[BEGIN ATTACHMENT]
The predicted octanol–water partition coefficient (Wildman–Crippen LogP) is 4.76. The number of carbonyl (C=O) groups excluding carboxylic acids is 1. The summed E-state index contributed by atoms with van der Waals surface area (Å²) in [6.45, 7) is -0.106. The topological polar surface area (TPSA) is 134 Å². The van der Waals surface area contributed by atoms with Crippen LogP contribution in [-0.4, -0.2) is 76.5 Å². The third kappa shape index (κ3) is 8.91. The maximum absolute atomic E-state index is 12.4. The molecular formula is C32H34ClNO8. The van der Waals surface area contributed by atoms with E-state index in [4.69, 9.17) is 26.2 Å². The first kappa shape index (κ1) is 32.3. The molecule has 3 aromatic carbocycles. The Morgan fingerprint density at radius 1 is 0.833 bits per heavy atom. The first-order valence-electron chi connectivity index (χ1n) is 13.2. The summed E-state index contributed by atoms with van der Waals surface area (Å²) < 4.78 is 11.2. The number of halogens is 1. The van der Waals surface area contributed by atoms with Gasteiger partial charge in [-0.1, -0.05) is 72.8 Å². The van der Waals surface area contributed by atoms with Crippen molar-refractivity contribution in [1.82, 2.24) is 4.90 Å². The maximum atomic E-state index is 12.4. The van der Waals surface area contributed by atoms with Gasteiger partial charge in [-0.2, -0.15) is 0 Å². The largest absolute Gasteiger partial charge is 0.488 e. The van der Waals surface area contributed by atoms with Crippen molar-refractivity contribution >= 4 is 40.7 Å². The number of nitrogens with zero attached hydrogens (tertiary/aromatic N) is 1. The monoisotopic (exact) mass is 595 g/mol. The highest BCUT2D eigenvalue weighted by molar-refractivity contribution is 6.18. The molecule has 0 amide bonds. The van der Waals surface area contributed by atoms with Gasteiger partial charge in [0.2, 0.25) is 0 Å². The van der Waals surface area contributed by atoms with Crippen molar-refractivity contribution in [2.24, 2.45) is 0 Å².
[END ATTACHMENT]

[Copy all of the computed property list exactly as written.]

The predicted octanol–water partition coefficient (Wildman–Crippen LogP) is 4.76. The number of carbonyl (C=O) groups excluding carboxylic acids is 1. The summed E-state index contributed by atoms with van der Waals surface area (Å²) in [6.45, 7) is -0.106. The topological polar surface area (TPSA) is 134 Å². The van der Waals surface area contributed by atoms with Crippen LogP contribution in [-0.4, -0.2) is 76.5 Å². The third kappa shape index (κ3) is 8.91. The maximum absolute atomic E-state index is 12.4. The molecular formula is C32H34ClNO8. The van der Waals surface area contributed by atoms with E-state index in [4.69, 9.17) is 26.2 Å². The first kappa shape index (κ1) is 32.3. The molecule has 3 aromatic carbocycles. The Morgan fingerprint density at radius 1 is 0.833 bits per heavy atom. The first-order valence-electron chi connectivity index (χ1n) is 13.2. The summed E-state index contributed by atoms with van der Waals surface area (Å²) < 4.78 is 11.2. The number of halogens is 1. The van der Waals surface area contributed by atoms with Gasteiger partial charge in [-0.1, -0.05) is 72.8 Å². The van der Waals surface area contributed by atoms with Crippen molar-refractivity contribution in [1.82, 2.24) is 4.90 Å². The maximum atomic E-state index is 12.4. The van der Waals surface area contributed by atoms with Gasteiger partial charge in [-0.2, -0.15) is 0 Å². The largest absolute Gasteiger partial charge is 0.488 e. The van der Waals surface area contributed by atoms with Crippen molar-refractivity contribution >= 4 is 40.7 Å². The number of nitrogens with zero attached hydrogens (tertiary/aromatic N) is 1. The monoisotopic (exact) mass is 595 g/mol. The highest BCUT2D eigenvalue weighted by molar-refractivity contribution is 6.18. The molecule has 0 amide bonds. The van der Waals surface area contributed by atoms with Gasteiger partial charge in [0.2, 0.25) is 0 Å². The van der Waals surface area contributed by atoms with Crippen molar-refractivity contribution in [2.24, 2.45) is 0 Å².